Ocean Wings News
Albatross Encounter Update for September 2014
Welcome to the Albatross Encounter Update for September 2014.
We’ve had a fairly quiet month this month with 14 albatross tours operating. It is however a great time of year to participate in an albatross tour as we move into a warmer season. There’s a change in species diversity as our winter species begin to move away off to their breeding grounds and our summer birds return from their winter migrations. This change in seasons presents us with a great opportunity to still catch some remaining winter species as well as witness species generally only observed in summer months. Although now in spring, winter species that we’ve seen this month include southern giant petrels, Antarctic fulmar and Buller’s albatross. Whilw we welcome summer species such as Hutton’s shearwaters, Westland and white-chinned petrels and sooty shearwaters.
We’ve had a wide diversity of bird species this month including grey-faced petrel, fairy prions, black-fronted tern, black-billed gull, Australasian gannet, northern royals and Salvin’s albatross. To see what was sighted this month click go to our sightings page.
Our endemic seabird the Hutton’s shearwater has just returned from their annual winter migration. These shearwaters are an endangered species with only 2 natural breeding colonies remaining high up in the Seaward Kaikoura Mountains. This small shearwater has an intriguing breeding location, breeding in the mountains between 1200-1800m high. An estimation of the abundance of Hutton’s has been carried out by a team of scientists and volunteers this month with some Hutton’s spray painted red. We’ve spotted a few of these birds on our tours and it will be interesting to hear if the population has changed significantly since the last count 12 years ago. Interestingly, a few Hutton’s have crash landed in and around the Kaikoura Township this month with locals bringing them into Encounter Kaikoura so that we are able to take them back out to sea to release them. This is something quite unusual for this time of year, as it’s typical at the end of the breeding season for young birds just fledging to get confused by the lights in Kaikoura and crash land, but we’re not sure why these birds are doing it at this time of year. So, for a lucky few passengers they’ve been able to get up close and personal with a few fortunate Hutton’s that were released back into their natural environment.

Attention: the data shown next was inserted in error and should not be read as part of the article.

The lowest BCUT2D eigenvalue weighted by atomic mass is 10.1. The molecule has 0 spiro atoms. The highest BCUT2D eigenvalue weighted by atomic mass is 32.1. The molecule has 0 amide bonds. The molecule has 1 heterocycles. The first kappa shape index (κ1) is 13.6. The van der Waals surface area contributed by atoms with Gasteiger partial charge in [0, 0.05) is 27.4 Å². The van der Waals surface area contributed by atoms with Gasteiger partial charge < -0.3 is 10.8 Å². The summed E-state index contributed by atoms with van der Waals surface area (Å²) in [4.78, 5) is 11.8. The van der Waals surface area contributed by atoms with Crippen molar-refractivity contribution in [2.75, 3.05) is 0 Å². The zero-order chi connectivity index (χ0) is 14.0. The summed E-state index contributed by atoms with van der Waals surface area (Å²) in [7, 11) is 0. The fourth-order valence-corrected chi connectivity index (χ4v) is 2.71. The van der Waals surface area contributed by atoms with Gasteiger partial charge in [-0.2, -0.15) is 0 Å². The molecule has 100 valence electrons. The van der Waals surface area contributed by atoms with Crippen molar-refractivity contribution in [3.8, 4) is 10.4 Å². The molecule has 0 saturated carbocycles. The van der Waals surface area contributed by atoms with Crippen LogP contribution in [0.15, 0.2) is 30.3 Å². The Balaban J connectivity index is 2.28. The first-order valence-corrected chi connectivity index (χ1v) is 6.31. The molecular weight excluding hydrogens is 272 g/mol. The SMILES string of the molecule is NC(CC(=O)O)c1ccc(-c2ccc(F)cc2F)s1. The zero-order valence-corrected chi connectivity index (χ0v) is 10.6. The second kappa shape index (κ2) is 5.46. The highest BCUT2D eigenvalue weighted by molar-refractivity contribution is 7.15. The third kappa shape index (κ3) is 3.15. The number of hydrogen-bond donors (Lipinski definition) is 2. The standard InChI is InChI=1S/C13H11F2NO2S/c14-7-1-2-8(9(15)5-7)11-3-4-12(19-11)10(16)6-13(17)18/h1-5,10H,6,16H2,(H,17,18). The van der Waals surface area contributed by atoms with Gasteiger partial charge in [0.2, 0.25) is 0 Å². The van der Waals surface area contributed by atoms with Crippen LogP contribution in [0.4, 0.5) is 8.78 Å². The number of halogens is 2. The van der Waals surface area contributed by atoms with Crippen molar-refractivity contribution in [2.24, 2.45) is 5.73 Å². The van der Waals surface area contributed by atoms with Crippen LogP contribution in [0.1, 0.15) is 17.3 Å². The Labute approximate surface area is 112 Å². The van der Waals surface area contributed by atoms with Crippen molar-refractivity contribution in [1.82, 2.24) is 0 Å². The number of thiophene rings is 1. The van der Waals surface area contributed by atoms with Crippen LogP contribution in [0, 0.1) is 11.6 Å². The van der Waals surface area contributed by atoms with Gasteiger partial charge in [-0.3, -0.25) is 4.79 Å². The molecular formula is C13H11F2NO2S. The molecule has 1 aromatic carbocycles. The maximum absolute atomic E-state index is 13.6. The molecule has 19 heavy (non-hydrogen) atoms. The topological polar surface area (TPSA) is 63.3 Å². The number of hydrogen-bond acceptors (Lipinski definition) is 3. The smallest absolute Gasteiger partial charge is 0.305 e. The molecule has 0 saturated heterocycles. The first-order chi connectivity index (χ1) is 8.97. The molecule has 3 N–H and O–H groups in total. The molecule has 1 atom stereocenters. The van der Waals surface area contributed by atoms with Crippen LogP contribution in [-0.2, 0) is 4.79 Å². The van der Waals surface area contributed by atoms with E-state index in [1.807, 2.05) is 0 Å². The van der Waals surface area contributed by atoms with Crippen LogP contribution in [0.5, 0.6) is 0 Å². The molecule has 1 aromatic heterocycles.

Red 73E, our regular banded Gibson’s albatross paid a very brief visit, only being encountered on 1 tour. He is such an enigmatic bird, last seen on a few occasions in August, but prior to that his last visit was in February. The research team know he loves Kaikoura, but we always wonder just where he hangs out in the Kaikoura area as clearly it’s not always around our bird boat, Encounter II. We know he was breeding in the Sub-Antarctic Auckland Islands last summer and hopefully his chick is still going strong.
So, that’s all our news for now.
Till next time........
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